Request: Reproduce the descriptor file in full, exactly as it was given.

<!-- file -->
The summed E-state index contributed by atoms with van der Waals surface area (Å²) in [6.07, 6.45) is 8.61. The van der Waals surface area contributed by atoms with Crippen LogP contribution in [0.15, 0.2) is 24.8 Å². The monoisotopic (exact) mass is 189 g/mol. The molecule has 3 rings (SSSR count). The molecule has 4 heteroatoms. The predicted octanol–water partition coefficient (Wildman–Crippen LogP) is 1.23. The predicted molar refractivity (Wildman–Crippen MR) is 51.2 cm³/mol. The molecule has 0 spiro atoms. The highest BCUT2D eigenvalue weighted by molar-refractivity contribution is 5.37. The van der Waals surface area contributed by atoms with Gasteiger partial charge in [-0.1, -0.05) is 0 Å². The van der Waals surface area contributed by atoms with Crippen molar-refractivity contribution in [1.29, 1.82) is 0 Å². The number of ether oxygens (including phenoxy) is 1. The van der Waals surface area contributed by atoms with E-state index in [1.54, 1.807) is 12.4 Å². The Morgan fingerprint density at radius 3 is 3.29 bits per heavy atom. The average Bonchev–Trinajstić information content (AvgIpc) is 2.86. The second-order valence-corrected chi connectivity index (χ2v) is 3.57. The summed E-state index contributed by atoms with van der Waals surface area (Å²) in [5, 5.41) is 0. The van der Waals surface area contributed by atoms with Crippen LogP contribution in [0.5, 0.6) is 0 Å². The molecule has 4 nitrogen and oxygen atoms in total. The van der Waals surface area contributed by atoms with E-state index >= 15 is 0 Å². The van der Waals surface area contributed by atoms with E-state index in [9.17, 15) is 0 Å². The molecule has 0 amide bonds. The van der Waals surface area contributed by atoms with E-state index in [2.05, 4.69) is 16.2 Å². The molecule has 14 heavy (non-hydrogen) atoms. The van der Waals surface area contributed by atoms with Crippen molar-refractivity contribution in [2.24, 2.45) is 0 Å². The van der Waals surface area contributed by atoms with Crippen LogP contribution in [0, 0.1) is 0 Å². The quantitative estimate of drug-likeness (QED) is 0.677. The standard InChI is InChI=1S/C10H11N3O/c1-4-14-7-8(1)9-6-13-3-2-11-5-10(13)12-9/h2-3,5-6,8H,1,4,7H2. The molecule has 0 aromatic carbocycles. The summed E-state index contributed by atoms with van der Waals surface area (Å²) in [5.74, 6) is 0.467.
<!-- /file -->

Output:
The summed E-state index contributed by atoms with van der Waals surface area (Å²) in [6.07, 6.45) is 8.61. The van der Waals surface area contributed by atoms with Crippen LogP contribution in [0.15, 0.2) is 24.8 Å². The monoisotopic (exact) mass is 189 g/mol. The molecule has 3 rings (SSSR count). The molecule has 4 heteroatoms. The predicted octanol–water partition coefficient (Wildman–Crippen LogP) is 1.23. The predicted molar refractivity (Wildman–Crippen MR) is 51.2 cm³/mol. The molecule has 0 spiro atoms. The highest BCUT2D eigenvalue weighted by molar-refractivity contribution is 5.37. The van der Waals surface area contributed by atoms with Gasteiger partial charge in [-0.1, -0.05) is 0 Å². The van der Waals surface area contributed by atoms with Crippen molar-refractivity contribution in [1.29, 1.82) is 0 Å². The number of ether oxygens (including phenoxy) is 1. The van der Waals surface area contributed by atoms with E-state index in [1.54, 1.807) is 12.4 Å². The Morgan fingerprint density at radius 3 is 3.29 bits per heavy atom. The average Bonchev–Trinajstić information content (AvgIpc) is 2.86. The second-order valence-corrected chi connectivity index (χ2v) is 3.57. The summed E-state index contributed by atoms with van der Waals surface area (Å²) in [5, 5.41) is 0. The van der Waals surface area contributed by atoms with Crippen LogP contribution in [0.5, 0.6) is 0 Å². The molecule has 4 nitrogen and oxygen atoms in total. The van der Waals surface area contributed by atoms with E-state index >= 15 is 0 Å². The van der Waals surface area contributed by atoms with E-state index in [9.17, 15) is 0 Å². The molecule has 0 amide bonds. The van der Waals surface area contributed by atoms with E-state index in [2.05, 4.69) is 16.2 Å². The molecule has 14 heavy (non-hydrogen) atoms. The van der Waals surface area contributed by atoms with Crippen molar-refractivity contribution in [2.24, 2.45) is 0 Å². The van der Waals surface area contributed by atoms with Crippen LogP contribution in [0, 0.1) is 0 Å². The quantitative estimate of drug-likeness (QED) is 0.677. The standard InChI is InChI=1S/C10H11N3O/c1-4-14-7-8(1)9-6-13-3-2-11-5-10(13)12-9/h2-3,5-6,8H,1,4,7H2. The molecule has 0 aromatic carbocycles. The summed E-state index contributed by atoms with van der Waals surface area (Å²) in [5.74, 6) is 0.467.